Thursday, July 26, 2012
GM does NOT consider a delivery to a dealership as a sale. The reported numbers are purchased Volts by a customer.
I update the below graph and data monthly. Bookmark this thread.
Some of the media are saying the Volt is a flop, and is failing. Does this look like failure to you?
The purple line shows sales if you took that month and multiplied it by 12. It would give you the annual sales rate based on just a single month's sales. Obviously, this is not a good indicator of sales, which is why the media should be more careful when using ANY single month as an example of yearly car sales. I am really using it as a scaler, as the sales numbers overlayed against the higher figures are negatively biased in this graph.
The yellow line shows estimated annualized sales if you added up previous sales including the charted month, and then extended that sales rate for the year. The increasing rate shows that sales are accelerating month to month. It normalizes the large individual sales spike in March, and does a better job showing the improving sales picture.
The Volt is the number one selling electric vehicle. The above graph gives you some YTD sales numbers of the Volt's primary competitors.
THE BELOW DATA WILL NOT ALWAYS BE UPDATED. THE BELOW DATA IS CURRENT FOR 2012 TOTAL SALES THROUGH JULY.
According to http://www.hybridcars.com/news/june-2012-dashboard-47943.html, the Volt outsold almost every hybrid in America. It is the number one selling American owned and produced hybrid, including all electric cars.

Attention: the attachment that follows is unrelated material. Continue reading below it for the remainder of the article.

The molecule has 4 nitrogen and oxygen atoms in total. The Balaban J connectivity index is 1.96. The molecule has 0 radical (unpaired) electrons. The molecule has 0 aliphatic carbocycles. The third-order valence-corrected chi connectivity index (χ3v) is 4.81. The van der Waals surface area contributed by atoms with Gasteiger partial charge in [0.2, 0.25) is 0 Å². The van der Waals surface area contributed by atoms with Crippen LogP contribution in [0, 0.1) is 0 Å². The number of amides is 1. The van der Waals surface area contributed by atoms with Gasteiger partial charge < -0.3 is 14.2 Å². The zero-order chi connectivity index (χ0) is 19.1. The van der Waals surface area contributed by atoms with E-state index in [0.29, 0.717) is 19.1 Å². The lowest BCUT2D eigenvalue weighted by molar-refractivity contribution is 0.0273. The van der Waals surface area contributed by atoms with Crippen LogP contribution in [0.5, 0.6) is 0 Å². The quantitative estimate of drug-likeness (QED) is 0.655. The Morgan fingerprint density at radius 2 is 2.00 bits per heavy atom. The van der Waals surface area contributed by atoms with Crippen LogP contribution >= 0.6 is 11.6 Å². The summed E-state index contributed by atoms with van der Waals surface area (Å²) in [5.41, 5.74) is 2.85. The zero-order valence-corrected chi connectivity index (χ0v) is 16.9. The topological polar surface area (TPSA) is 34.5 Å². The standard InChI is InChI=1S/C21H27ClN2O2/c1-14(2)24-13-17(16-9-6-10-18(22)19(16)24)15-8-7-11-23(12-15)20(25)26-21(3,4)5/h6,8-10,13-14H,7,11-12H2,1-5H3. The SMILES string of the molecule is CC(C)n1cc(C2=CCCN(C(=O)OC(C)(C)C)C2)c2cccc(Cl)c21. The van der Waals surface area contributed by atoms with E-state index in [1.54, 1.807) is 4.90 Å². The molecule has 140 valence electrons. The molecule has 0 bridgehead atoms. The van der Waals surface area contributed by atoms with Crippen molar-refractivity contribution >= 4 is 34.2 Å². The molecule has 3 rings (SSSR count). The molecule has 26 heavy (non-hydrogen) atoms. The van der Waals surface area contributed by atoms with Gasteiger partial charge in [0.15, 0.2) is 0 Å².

The Volt has outsold year to date in the hybrid/electric/PHEV categories:
Smart forTwo EV
Ford Focus Electric
BMW Active E
Linc. MKZ Hybrid
Lexus HS 250h
GMC Yukon Hybrid
Porsche Panamera S
BMW Hybrid 7
VW Touareg Hybrid
BMW ActiveHybrid5 (535ih)
Sunday, July 22, 2012
It is a sign of the times when Matt Drudge decides to link to a blogger's site as a source of legitimate news, especially when that blogger is clearly not in touch with reality or the truth. He did so last week when linking to a blogger named, Seton Motley. Ironically, the blog entry is mentioned as an 'Update,' when most of the material sourced within the blog is old news, some of it almost 2 years old. Seton has just recycled and mischaracterized old information. I have thoroughly debunked his attempts in the past associate the Volt with fires. I have attempted to have Seton correct his misinformation, yet he refuses to do so. If he did, his argument against the Volt would be limited. It is now necessary to confront his misinformation. In fact, show me one Seton Motley interview or article that isn't filled with inaccurate, false, or misleading information, and I'll be amazed. I am going to link you to his latest blog entry on the Volt so you can read it in its entirety. Debunking his posts are an exercise in tedium, so while I don't discuss everything, I do hit the big issues.